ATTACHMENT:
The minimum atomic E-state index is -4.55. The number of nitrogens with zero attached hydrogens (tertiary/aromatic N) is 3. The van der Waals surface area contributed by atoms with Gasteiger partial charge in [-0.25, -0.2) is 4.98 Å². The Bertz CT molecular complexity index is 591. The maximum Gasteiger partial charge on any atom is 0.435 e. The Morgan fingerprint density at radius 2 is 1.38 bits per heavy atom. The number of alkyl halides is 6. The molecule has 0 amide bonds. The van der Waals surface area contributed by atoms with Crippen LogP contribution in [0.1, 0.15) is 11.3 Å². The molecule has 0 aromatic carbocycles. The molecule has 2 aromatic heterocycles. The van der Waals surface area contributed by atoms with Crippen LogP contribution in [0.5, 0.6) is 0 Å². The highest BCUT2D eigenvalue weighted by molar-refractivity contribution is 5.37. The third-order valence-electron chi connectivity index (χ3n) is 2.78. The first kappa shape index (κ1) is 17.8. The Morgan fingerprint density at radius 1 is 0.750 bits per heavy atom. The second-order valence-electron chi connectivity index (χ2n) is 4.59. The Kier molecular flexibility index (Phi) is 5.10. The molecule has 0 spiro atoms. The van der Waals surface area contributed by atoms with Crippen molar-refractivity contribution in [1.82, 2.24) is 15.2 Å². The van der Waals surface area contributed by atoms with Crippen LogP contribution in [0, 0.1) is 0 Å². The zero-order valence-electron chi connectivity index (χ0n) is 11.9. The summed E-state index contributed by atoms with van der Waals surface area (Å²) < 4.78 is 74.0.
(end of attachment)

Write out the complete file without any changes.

The minimum atomic E-state index is -4.55. The number of nitrogens with zero attached hydrogens (tertiary/aromatic N) is 3. The van der Waals surface area contributed by atoms with Gasteiger partial charge in [-0.25, -0.2) is 4.98 Å². The Bertz CT molecular complexity index is 591. The maximum Gasteiger partial charge on any atom is 0.435 e. The Morgan fingerprint density at radius 2 is 1.38 bits per heavy atom. The number of alkyl halides is 6. The molecule has 0 amide bonds. The van der Waals surface area contributed by atoms with Crippen LogP contribution in [0.1, 0.15) is 11.3 Å². The molecule has 0 aromatic carbocycles. The molecule has 2 aromatic heterocycles. The van der Waals surface area contributed by atoms with Crippen LogP contribution in [0.5, 0.6) is 0 Å². The highest BCUT2D eigenvalue weighted by molar-refractivity contribution is 5.37. The third-order valence-electron chi connectivity index (χ3n) is 2.78. The first kappa shape index (κ1) is 17.8. The Morgan fingerprint density at radius 1 is 0.750 bits per heavy atom. The second-order valence-electron chi connectivity index (χ2n) is 4.59. The Kier molecular flexibility index (Phi) is 5.10. The molecule has 0 spiro atoms. The van der Waals surface area contributed by atoms with Crippen molar-refractivity contribution in [1.82, 2.24) is 15.2 Å². The van der Waals surface area contributed by atoms with Crippen LogP contribution in [0, 0.1) is 0 Å². The zero-order valence-electron chi connectivity index (χ0n) is 11.9. The summed E-state index contributed by atoms with van der Waals surface area (Å²) < 4.78 is 74.0.